Common yarrow is a perennial plant that thrives in the United States, Europe and Asia. It grows throughout the U.S. and Native Americans had many uses for this wildflower. It is weedy in nature but produces an attractive flower that has some use in wildflower gardens. Also known as milfoil, common yarrow is a member of the Aster family of plants, as is the western yarrow, a species native to the western half of the U.S.
Common yarrow can be an invasive plant since it reproduces through a series of underground stems called rhizomes. It grows to 16 inches high in some instances and has hairy leaves. Those leaves closest to the bottom portion of the stem grow to the largest sizes. Yarrow has a pungent smell to it but the odor is not overwhelming to the point of being unpleasant. In the wild, it grows in fields, in open woodlands and in waste places such as near old buildings or along the side of the road.
The flowers of common yarrow grow in flat-topped clusters. They are small and grow close together. The head of the yarrow flower is only about a quarter inch in width, with from four to six small rays surrounding it. The color of common yarrow is off-white and the plant blooms from June into the late summer months.
Common yarrow is extremely tolerant of dry conditions, which makes it a good fit for those parts of your garden you have trouble keeping moist. Many ornamental cultivars of common yarrow are available from seeds, which should be planted about a quarter inch deep, according to the USDA's Natural Resources Conservation Service website. Without sufficient sunlight, the seeds will not sprout, and they require warmth within the range of 65 to 75 degrees F to grow. Since common yarrow can develop rhizomes, it has the ability to spread to other parts of your property if you are not vigilant.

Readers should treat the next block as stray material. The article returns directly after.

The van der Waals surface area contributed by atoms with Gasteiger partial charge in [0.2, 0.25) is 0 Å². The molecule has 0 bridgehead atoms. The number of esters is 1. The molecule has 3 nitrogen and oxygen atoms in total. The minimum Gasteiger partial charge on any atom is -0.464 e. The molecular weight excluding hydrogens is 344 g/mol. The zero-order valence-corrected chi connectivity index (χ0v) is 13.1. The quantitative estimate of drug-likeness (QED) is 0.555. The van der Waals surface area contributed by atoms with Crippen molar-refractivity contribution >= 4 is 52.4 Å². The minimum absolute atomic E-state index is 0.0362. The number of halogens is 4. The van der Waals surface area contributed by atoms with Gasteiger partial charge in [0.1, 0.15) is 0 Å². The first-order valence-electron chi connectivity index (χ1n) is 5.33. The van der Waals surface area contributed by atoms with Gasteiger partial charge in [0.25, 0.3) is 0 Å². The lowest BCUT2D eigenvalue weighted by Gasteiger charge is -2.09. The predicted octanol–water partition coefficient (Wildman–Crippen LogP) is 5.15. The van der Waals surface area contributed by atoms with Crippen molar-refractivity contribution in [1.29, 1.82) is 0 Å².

Western yarrow is not invasive in nature and like common yarrow is resistant to drought. The flowers of western yarrow range from pure white to a cream color and have the same shape as common yarrow. Western yarrow has fernlike leaves, with the leaves being even hairier than those of the common variety. In some cases, western yarrow may be as tall as 3 feet.
The Native Americans employed parts of common yarrow to treat fevers, help stop bleeding and to alleviate itchiness in rashes. When steeped in boiling water, the leaves produce a tea that can quiet an upset stomach. Western yarrow leaves had the same effect and the plant had uses as a repellant for mosquitoes and in poultices to aid wounds that were infected.